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Special Immigrant Juvenile Status

Update - October 20, 2004

The Center for Human Rights and Constitional Law's Special Immigrant Juvenile Status (SIJS) Manual is now available for dowload.


One of the most vulnerable segments of society is undocumented, abused children removed from the home and placed in the care and custody of the State. In addition to the threat of arrest, detention, and deportation, undocumented minors are unable to obtain lawful employment and/or attend college.  For that reason, the U.S. Congress created two separate provisions under federal law to allow immigrant children to obtain lawful permanent resident status or a "green card."   Special Immigrant Juvenile Status (SIJS) is a federal law that assists certain undocumented children in obtaining legal permanent residency.  Persons under the jurisdiction of a juvenile court who are eligible for long term foster care due to drug abuse, abandonment or neglect may qualify for SIJS and based on that, apply for adjustment of status to a Lawful Permanent Resident.  In California, non-parent child placement decisions are made in juvenile dependency and delinquency court and probate court.  Typically SIJS is granted to children in juvenile dependency court who are placed in foster care.  Children under the jurisdiction of the juvenile delinquency court may also be eligible for SIJS.  Special Immigrant Juvenile Status (SIJS) is a way for a dependent of juvenile court to become a permanent resident of the United States (i.e., get a "green card"). If the juvenile applies for this status and is successful, s/he may remain in the U.S., work legally, qualify for in-state tuition at college, and in five years apply for U.S. citizenship. However, if the application is denied, the child might be deported.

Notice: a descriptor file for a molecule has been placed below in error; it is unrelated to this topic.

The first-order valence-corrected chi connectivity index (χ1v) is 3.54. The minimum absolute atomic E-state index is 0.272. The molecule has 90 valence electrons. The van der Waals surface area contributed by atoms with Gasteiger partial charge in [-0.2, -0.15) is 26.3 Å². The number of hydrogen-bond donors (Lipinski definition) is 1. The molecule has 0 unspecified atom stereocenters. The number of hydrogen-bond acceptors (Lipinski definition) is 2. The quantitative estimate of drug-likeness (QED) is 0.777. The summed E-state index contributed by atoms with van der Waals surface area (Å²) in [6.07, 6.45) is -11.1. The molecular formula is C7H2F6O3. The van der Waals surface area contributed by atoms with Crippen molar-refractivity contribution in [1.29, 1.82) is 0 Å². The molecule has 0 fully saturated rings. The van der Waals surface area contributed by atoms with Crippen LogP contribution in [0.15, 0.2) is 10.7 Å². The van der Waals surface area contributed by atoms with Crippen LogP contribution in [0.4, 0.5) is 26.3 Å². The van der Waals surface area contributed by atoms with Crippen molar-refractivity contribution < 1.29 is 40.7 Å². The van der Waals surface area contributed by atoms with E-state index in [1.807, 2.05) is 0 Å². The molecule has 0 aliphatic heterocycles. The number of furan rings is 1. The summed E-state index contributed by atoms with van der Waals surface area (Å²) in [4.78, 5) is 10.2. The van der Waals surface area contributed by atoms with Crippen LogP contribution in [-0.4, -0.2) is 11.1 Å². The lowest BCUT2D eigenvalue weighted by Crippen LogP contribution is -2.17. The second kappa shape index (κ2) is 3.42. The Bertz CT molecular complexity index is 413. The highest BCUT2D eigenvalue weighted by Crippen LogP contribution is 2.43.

Who qualifies for SIJS?

In order to qualify for SIJS, a juvenile court in the U.S. must have declared the child a court dependent, or have legally committed the child to a state agency or department. The court must have found the child "eligible for long-term foster care" (which in this context means that parental reunification is not possible), and that it is not in the child's best interest to be returned to the home country. The child should have proceeded to long-term foster care, adoption, or guardianship and the court must have made its findings based on the abuse, neglect or abandonment of the child.

Who can complete the application?

The child, a caseworker, or an attorney can complete the application for SIJS, which will be submitted to the Immigration and Naturalization Service (INS). The child must complete INS forms, obtain a special medical exam, and provide fingerprints, a photograph, and proof of age. The application must include an order from a dependency court that the child is eligible for long-term foster care due to abuse, neglect or abandonment. There is a fee for the application process, but a fee waiver is available.

The INS will grant the applicant employment authorization as soon as the application is filed, and schedule a date for the SIJS interview. Generally, the INS will decide the case at the time of the SIJS interview.

NOTE: It is important to apply for SIJS as soon as possible while the child is a juvenile court dependent because the process may take from 6 to 18 months after submitting the application to get an SIJS interview. If the child is emancipated before the interview takes place, the current INS policy is to deny the case.
 

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